WEIRD HORIZON FOR THE WEEK OF 2/8/2019

Our weekly look at what’s weird in theaters, on hot-off-the-presses DVDs and Blu-rays (and hot off the server VODs), and on more distant horizons…

Trailers of new release movies are generally available at the official site links.

IN THEATERS (LIMITED RELEASE):

Lords of Chaos (2018): Read Giles Edwards’ review. Biopic/docudrama, appropriately narrated from beyond the grave, covering the scandalous rise of “True” Norwegian Black Metal, featuring church burning and, eventually, murder. Lords of Chaos official Facebook page.

NEW ON HOME VIDEO:

All the Colors of Giallo (2018): For dedicated giallo fans: this three disc set contains the title documentary on the genre, a second doc (The Case of the Krimi, with film historian Marcus Stiglegger), a trailer collection, and a CD of soundtrack cuts. Via Severin films, it’s a multi-format set (Blu-ray, DVD, and CD). Buy All the Colors of Giallo.

The Cloverfield Paradox (2018): Scientists in a satellite orbiting the Earth accidentally open a portal to another dimension when experimenting with a particle accelerator. While we liked the other two Cloverfield movies (one a monster flick and one a thriller), we skipped this sci-fi themed one on Netflix because nothing about the initial installments led us to suspect there would ever be a weird movie in the bunch; the Internet (not the most reliable source, admittedly) suggests we may be wrong in that assumption. It’s now out on DVD or Blu-ray for those without a Netflix subscription. Also available in a “Cloverfield 3-Movie Collection” DVD or Blu-ray pack Buy The Cloverfield Paradox.

The Fifth Cord (1971): Franco Nero stars as an alcoholic reporter tracking a serial killer while simultaneously becoming a suspect. Maybe not 100% weird, but it has the psychedelic visual sensibility and alienated atmosphere of the period. Another neglected giallo exhumed by Arrow Video, now on Blu-ray. Buy The Fifth Cord.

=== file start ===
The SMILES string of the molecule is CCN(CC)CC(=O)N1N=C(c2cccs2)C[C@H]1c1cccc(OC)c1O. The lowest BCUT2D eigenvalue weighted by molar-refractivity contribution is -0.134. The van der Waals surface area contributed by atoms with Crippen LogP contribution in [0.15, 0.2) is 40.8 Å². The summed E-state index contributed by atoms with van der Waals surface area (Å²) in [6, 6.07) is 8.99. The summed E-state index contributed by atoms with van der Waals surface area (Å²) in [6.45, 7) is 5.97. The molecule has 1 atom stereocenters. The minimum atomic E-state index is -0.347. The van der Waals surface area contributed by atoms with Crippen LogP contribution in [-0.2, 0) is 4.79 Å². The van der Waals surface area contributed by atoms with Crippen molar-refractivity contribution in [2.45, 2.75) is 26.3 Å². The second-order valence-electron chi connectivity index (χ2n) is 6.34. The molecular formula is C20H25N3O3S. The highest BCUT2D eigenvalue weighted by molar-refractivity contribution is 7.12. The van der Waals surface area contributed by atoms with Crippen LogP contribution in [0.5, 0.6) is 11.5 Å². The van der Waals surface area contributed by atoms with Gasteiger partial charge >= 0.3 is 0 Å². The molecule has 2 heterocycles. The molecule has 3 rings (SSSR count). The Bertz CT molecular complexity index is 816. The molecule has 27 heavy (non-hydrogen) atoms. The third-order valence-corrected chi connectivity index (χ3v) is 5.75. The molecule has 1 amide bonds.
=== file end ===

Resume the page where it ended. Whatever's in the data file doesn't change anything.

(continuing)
Lu Over the Wall: Little Mermaid variation in which the fish-girl joins a teen rock band. This kids’ movie that carefully describes itself as “joyously hallucinogenic but family-friendly” comes from Masaaki Yuasa—the mind behind the Canonically Weird Mind Game (2004). Blu-ray, DVD, VOD. Buy Lu Over the Wall.

The Possessed (1965): A depressed novelist goes looking for his lost love, a waitress at a remote lakeside resort who has disappeared mysteriously. A “proto-giallo” co-scripted by the curious , who would go on to direct a pair of Canonically Weird films. Another Arrow Video Blu-ray release. Buy The Possessed.

Shame (1968): Read Alfred Eaker’s review. ‘s surreal tale of war coming to Fårö is largely overlooked. The Criterion Collection hopes to change that with this single-disc release including both new and archival interviews. Buy Shame.

St. Bernard Syndicate (2018): A Danish businessman partners with an investor who’s just been diagnosed with A.L.S. in a scheme to sell St. Bernards to the Chinese. Sounds subtly strange at best, but Brian Orndorf of Blu-ray.com did claim it is “very funny at times, but also chilling and always interested in weirdness…” Now on VOD (only, for the present time). Buy or rent The St. Bernard Syndicate.

Zachariah (1971): Read Pete Trbovich’s review. This hippie comedy-Western-musical billed itself as the “first electric Western”; Kino Lorber grabbed the rights and upgraded the featureless MGM DVD to a sparkling new Blu-ray with a commentary track and everything. Buy Zachariah.

CERTIFIED WEIRD (AND OTHER) REPERTORY SCREENINGS:

The Rocky Horror Picture Show (1975). We won’t list all the screenings of this audience-participation classic separately. You can use this page to find a screening near you.

FREE MOVIES ON TUBI.TV:

Dogville (2003): Read the Canonically Weird review‘s dark, misanthropic fable is like de Sade’s “Justine” played out on the set of Wilder’s “Our Town.” Listed as “leaving soon” on the service. Watch Dogville free on Tubi.tv.

WHAT’S IN THE PIPELINE:

Next week, look for a review from the reader-suggested queue: Simon Hyslop on 2004’s Lovecraftian J-horror, Marebito. We’ll also have Giles Edwards with late-ish coverage of and ‘s latest, last year’s Let The Corpses Tan, and a reader-supplied statistical analysis of the List. And maybe we’ll even have a mystery pop-up review (though if we promised one for certain and told you what it was, it wouldn’t be a mystery… forget we said anything, OK?)

What are you looking forward to? If you have any weird movie leads that I have overlooked, feel free to leave them in the COMMENTS section.

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